Four issues that the Steelers need to take care of in September
0 and 4.
As coach Mike Tomlin said Tuesday, the Steelers shouldn't need any reminders about the importance of getting into regular-season mode in a hurry.
“If that doesn't turn you on, then you don't have a pulse,” Tomlin said of opposing the Cleveland Browns on Sunday at Heinz Field.
Last year, the Steelers didn't begin to show a pulse until October. Their first 0-4 start in 45 years ultimately flat lined their season even after a 6-2 finish nearly was enough to launch them into the playoffs.
The Steelers don't make any transcontinental flights this September, like they did to London a year ago. But there are multiple potential detours to a fast start throughout a month that begins with two AFC North games in five days, against the Browns and Baltimore Ravens.
“We've got to win these games — now,” defensive end Cam Heyward said. “Now more than ever because of our divisional opponents.”
Now more than ever because of that 0-4 September.
Four potential Steelers worries in the first month of this season:
Two home games against four-win teams (Browns, Tampa Bay Buccaneers) are balanced against two difficult road games against Baltimore, where they've lost four times under Tomlin, and Carolina, a 12-win division champion last season.
Three teams have defenses (No. 2 Panthers, No. 9 Browns, No. 12 Ravens) that will go up against a Steelers offense that didn't reveal much in the preseason — either to itself or to its opponents.
It's a passing league, but the Steelers still want to be a running team — after all, they've outrushed every other team by more than a mile since the 1970 NFL merger. But they also want to be a throwing team; Ben Roethlisberger is coming off one of his best career years.
But can they be both?
Limited preseason playing time for the starters meant limited work on blending all the many features of this offense: The increasing emphasis on the no-huddle, the Le'Veon Bell/LeGarrette Blount running back partnership, a new starting receiver (Markus Wheaton) opposite Antonio Brown, the still-being-polished outside zone blocking scheme that line coach Mike Munchak is incorporating, and the Dri Archer runner-receiver combination.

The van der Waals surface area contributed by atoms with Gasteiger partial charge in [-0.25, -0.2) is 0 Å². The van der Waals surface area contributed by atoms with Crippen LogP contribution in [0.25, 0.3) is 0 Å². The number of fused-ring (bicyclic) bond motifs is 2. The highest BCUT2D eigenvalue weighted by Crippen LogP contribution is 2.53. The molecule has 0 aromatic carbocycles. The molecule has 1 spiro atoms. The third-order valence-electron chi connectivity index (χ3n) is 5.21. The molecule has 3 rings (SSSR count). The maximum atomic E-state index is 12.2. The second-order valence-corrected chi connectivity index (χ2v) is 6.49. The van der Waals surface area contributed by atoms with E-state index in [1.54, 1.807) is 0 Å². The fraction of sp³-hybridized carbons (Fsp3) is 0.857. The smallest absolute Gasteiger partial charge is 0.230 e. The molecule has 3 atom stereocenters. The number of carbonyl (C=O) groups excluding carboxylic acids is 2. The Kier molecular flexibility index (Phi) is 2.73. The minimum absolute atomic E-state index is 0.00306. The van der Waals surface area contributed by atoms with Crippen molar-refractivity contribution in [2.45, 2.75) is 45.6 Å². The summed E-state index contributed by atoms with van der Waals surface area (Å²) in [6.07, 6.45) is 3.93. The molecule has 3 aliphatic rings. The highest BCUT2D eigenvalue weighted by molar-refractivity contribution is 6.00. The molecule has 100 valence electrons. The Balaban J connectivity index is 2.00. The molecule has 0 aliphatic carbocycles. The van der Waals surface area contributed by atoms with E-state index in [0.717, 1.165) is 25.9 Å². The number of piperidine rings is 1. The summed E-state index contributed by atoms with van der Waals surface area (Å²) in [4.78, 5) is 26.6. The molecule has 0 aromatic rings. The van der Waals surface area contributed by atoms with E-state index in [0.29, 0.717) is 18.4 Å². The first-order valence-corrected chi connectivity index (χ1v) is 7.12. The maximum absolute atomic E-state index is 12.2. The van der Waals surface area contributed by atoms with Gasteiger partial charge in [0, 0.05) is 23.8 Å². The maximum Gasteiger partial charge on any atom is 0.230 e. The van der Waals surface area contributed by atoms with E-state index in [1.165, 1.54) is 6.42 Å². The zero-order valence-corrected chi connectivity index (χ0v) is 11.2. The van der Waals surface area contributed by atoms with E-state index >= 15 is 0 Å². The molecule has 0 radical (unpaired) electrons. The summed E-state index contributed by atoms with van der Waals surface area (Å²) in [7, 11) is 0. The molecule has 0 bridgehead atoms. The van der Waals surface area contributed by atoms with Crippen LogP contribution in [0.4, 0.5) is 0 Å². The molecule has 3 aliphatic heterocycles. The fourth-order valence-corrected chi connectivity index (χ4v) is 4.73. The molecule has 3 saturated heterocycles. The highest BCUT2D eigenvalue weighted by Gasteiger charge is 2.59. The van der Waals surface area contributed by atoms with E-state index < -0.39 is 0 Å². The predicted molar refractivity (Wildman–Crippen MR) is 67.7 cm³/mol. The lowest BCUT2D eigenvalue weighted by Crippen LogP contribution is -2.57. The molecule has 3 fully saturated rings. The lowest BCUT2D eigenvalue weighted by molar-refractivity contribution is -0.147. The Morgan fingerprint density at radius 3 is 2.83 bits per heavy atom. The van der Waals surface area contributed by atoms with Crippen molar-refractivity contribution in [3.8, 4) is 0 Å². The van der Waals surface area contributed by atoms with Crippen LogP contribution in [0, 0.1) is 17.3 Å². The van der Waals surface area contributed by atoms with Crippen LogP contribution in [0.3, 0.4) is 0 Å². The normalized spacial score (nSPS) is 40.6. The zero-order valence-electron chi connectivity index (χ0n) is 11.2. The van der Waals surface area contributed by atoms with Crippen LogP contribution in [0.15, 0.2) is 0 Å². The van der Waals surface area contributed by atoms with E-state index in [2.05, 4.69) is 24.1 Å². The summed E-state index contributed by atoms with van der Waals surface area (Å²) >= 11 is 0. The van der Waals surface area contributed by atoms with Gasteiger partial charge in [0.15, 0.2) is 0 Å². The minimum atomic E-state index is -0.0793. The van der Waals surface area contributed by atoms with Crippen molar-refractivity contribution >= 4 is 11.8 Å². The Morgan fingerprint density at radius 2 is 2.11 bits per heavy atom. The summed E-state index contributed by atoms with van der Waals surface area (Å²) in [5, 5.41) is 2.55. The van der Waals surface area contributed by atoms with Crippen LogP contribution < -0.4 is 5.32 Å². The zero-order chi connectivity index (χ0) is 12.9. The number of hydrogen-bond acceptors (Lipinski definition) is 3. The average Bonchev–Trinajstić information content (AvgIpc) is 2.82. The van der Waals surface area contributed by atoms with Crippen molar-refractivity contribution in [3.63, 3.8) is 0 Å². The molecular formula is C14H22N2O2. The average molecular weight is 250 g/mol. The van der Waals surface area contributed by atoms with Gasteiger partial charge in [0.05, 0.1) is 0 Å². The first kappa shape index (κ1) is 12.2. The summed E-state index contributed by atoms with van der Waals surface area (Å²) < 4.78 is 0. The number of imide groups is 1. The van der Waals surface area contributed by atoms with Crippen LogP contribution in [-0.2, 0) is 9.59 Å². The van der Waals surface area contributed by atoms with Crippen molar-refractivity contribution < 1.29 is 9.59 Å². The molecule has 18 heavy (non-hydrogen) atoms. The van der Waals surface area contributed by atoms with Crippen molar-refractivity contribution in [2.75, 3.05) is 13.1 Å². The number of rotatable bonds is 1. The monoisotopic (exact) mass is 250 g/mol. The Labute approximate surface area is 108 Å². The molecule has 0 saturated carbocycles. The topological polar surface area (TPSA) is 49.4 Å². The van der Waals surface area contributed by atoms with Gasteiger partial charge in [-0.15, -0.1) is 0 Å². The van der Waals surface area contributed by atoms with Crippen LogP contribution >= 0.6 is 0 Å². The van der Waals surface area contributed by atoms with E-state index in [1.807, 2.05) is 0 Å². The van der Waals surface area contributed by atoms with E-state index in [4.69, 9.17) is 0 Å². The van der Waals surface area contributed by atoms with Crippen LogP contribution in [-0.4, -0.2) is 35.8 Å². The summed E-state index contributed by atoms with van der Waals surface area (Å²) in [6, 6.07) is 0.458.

That's a lot to get right at the same time, especially given most of the prep work was done in practice.
“We haven't shown it (nearly everything they plan to do),” left tackle Kelvin Beachum said.
In a league in which cornerback play is as important to a defense as quarterback play is to an offense, the Steelers — for better or worse — begin the season with the same three corners as last season (Ike Taylor, Cortez Allen, William Gay).
They chose not to make any changes even as the NFL pushes into an era where nearly every team throws 60 percent of the time. (Teams averaged a combined 70.8 passes per game last season, up from an average of 48.6 in 1973.)
The preseason also showed that Troy Polamalu and new safety Mike Mitchell appear to need more work getting comfortable playing together.
Better play in the back end also requires applying more quarterback pressure, a deficiency the past three seasons.
Their 34 sacks last season were the Steelers' fewest since they had 31 in 1989.
The signal callers
A defense with multiple unproven players (Ryan Shazier, Stephon Tuitt, Jarvis Jones) goes against two quarterbacks (the Panthers' Cam Newton and the Browns' Johnny Manziel) who can take off with the ball — exactly the type who have proven troublesome in the past. (See Tim Tebow in the 2011 playoffs, Terrelle Pryor on his 93-yard run last season.)
“Obviously, Manziel has some unique run skills and capabilities,” Tomlin said. “I think they are capable of highlighting that within the framework of their offense.”
Joe Flacco of Baltimore is well known to them, but they have no experience against Bucs QB Josh McCown, who threw 13 touchdown passes and only one interception with the Bears last season.